Marx's "Communist Manifesto":

  • Capitalism causes inequality and oppression in society (but is an inevitable stage in societies' progression to equality through socialism "in Marx's view)
  • Capitalism produces two groups - Bourgeoisie (who own the means of production) and Proletariat (who don't, and must sell their labor for wages)
  • Because of the need for accumulation of capital, the Bourgeoisie must remain competitive by exploiting the workers (a process in which the owner extract the "surplus value," or profit, from the workers)
  • Because the worker is exploited, she becomes a "commodity," or a product, which for Marx means anything used for the purpose of exchange (the worker has to sell him/herself and his/her labor)
  • When the worker is commoditized and exploited, she becomes "alienated" isolated, disconnected - from the product and process of labor and from other workers and humanity
  • However, industrialization eventually creates the conditions for workers to develop CLASS CONSCIOUSNESS - to realize their common interests. the Bourgeoisie and unite in revolution The Proletariat, when they defeat the Bourgeoisie (which Marx sees as the necessary evolution of capitalist societies), will establish equality and common ownership of property (socialism)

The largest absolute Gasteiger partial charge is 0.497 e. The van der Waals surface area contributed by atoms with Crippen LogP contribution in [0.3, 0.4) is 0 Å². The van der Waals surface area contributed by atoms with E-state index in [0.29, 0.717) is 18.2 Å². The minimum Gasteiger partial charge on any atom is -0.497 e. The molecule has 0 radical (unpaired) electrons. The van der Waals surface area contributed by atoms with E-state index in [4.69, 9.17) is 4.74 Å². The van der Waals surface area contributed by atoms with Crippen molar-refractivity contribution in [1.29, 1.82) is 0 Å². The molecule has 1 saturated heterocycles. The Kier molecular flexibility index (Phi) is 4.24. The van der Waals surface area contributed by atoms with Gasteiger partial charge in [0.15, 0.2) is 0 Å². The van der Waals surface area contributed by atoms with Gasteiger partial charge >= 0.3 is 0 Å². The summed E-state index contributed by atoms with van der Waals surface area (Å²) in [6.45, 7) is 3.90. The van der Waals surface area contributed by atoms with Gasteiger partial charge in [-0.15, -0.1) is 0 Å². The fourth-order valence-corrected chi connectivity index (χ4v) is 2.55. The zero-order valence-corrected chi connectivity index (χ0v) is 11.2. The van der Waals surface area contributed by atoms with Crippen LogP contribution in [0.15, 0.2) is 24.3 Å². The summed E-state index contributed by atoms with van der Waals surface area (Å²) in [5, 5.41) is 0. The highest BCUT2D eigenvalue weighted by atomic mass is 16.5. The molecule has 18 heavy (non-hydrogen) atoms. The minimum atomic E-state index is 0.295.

• For Marx, society is constantly moving toward the Communist Utopia 

Max Weber and the Conflict Theory

Marx focused on class conflict and economic systems, Max Weber (1864 - 1920) looked more at the combination of economic and political power. Weber expanded Marx's idea of class into three dimensions of stratification (the arrangement or classification of something into different groups): class (based on possession of economic resources- most important in industrial capitalist societies), status (prestige- most important in traditional societies), and power (organization formed to achieve a goal in a planned manner, like political parties, unions, and professional associations- most important in advanced industrial, highly rational societies). In most eras, there would be a great deal of overlap among the three dimensions. For example, someone high in class would also tend to be high in status and political power.

According to Weber, the level of inequalities could also be different for different groups based on education, race, or gender. 

Weber also identified several factors that moderated people's reaction to inequality. If the authority of the people in power was considered legitimate by those over whom they had power, then conflicts were less intense.

Marx focused on class conflict as the chief source of historic change while others, especially Max Weber and Talcott Parsons (a structural - functionalist), see conflict among groups and individuals as a fact of life in any society. Conflict can occur over many other aspects of society unrelated to class. For example, conflict can occur over water rights. Conflict occurs when two people have a car accident. Conflict occurs between men and women.

Giddens and Sutton (2013, p. 93) make broad comparison and contrast between Marxian and Waberian ideas of the modern world. This comparison and contrast between two influencing conflict theorists will help us understand the conflict theory more precisely.

Marxist Ideas

Weberian Ideas

The main dynamic of modern development is the expansion of capitalistic economic mechanisms.

The main dynamic of modern development is the rationalization of production.